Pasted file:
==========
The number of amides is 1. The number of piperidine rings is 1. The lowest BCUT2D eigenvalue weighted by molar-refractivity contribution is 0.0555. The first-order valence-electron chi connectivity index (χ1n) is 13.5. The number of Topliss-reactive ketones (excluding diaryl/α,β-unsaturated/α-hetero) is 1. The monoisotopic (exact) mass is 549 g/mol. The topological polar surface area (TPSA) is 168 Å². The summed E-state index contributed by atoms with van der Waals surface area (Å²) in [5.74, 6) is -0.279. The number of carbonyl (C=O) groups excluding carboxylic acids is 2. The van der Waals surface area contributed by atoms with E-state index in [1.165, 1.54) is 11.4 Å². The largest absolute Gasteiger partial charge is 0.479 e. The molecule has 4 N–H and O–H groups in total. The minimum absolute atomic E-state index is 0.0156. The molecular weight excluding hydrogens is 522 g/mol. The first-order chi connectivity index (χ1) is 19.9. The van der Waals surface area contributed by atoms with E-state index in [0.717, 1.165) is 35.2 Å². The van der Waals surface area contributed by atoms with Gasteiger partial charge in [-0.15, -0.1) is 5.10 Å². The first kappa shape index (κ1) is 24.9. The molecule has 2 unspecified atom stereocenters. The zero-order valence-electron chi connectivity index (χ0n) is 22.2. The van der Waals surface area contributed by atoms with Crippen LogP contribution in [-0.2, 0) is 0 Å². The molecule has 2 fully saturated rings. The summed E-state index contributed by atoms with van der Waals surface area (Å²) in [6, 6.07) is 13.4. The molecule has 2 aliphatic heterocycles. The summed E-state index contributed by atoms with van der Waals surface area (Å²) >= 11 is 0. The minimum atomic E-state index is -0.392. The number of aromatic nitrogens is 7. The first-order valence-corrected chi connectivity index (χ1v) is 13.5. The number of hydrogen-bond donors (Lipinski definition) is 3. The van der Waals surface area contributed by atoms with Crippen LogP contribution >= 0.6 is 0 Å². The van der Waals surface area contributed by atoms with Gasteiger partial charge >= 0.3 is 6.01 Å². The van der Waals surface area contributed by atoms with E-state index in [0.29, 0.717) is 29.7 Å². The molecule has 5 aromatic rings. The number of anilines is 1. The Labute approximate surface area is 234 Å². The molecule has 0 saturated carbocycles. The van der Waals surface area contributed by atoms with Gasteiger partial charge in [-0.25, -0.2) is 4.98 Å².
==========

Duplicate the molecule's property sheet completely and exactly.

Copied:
The number of amides is 1. The number of piperidine rings is 1. The lowest BCUT2D eigenvalue weighted by molar-refractivity contribution is 0.0555. The first-order valence-electron chi connectivity index (χ1n) is 13.5. The number of Topliss-reactive ketones (excluding diaryl/α,β-unsaturated/α-hetero) is 1. The monoisotopic (exact) mass is 549 g/mol. The topological polar surface area (TPSA) is 168 Å². The summed E-state index contributed by atoms with van der Waals surface area (Å²) in [5.74, 6) is -0.279. The number of carbonyl (C=O) groups excluding carboxylic acids is 2. The van der Waals surface area contributed by atoms with E-state index in [1.165, 1.54) is 11.4 Å². The largest absolute Gasteiger partial charge is 0.479 e. The molecule has 4 N–H and O–H groups in total. The minimum absolute atomic E-state index is 0.0156. The molecular weight excluding hydrogens is 522 g/mol. The first-order chi connectivity index (χ1) is 19.9. The van der Waals surface area contributed by atoms with E-state index in [0.717, 1.165) is 35.2 Å². The van der Waals surface area contributed by atoms with Gasteiger partial charge in [-0.15, -0.1) is 5.10 Å². The first kappa shape index (κ1) is 24.9. The molecule has 2 unspecified atom stereocenters. The zero-order valence-electron chi connectivity index (χ0n) is 22.2. The van der Waals surface area contributed by atoms with Crippen LogP contribution in [-0.2, 0) is 0 Å². The molecule has 2 fully saturated rings. The summed E-state index contributed by atoms with van der Waals surface area (Å²) in [6, 6.07) is 13.4. The molecule has 2 aliphatic heterocycles. The summed E-state index contributed by atoms with van der Waals surface area (Å²) >= 11 is 0. The minimum atomic E-state index is -0.392. The number of aromatic nitrogens is 7. The first-order valence-corrected chi connectivity index (χ1v) is 13.5. The number of hydrogen-bond donors (Lipinski definition) is 3. The van der Waals surface area contributed by atoms with Crippen LogP contribution >= 0.6 is 0 Å². The van der Waals surface area contributed by atoms with Gasteiger partial charge >= 0.3 is 6.01 Å². The van der Waals surface area contributed by atoms with E-state index in [0.29, 0.717) is 29.7 Å². The molecule has 5 aromatic rings. The number of anilines is 1. The Labute approximate surface area is 234 Å². The molecule has 0 saturated carbocycles. The van der Waals surface area contributed by atoms with Gasteiger partial charge in [-0.25, -0.2) is 4.98 Å².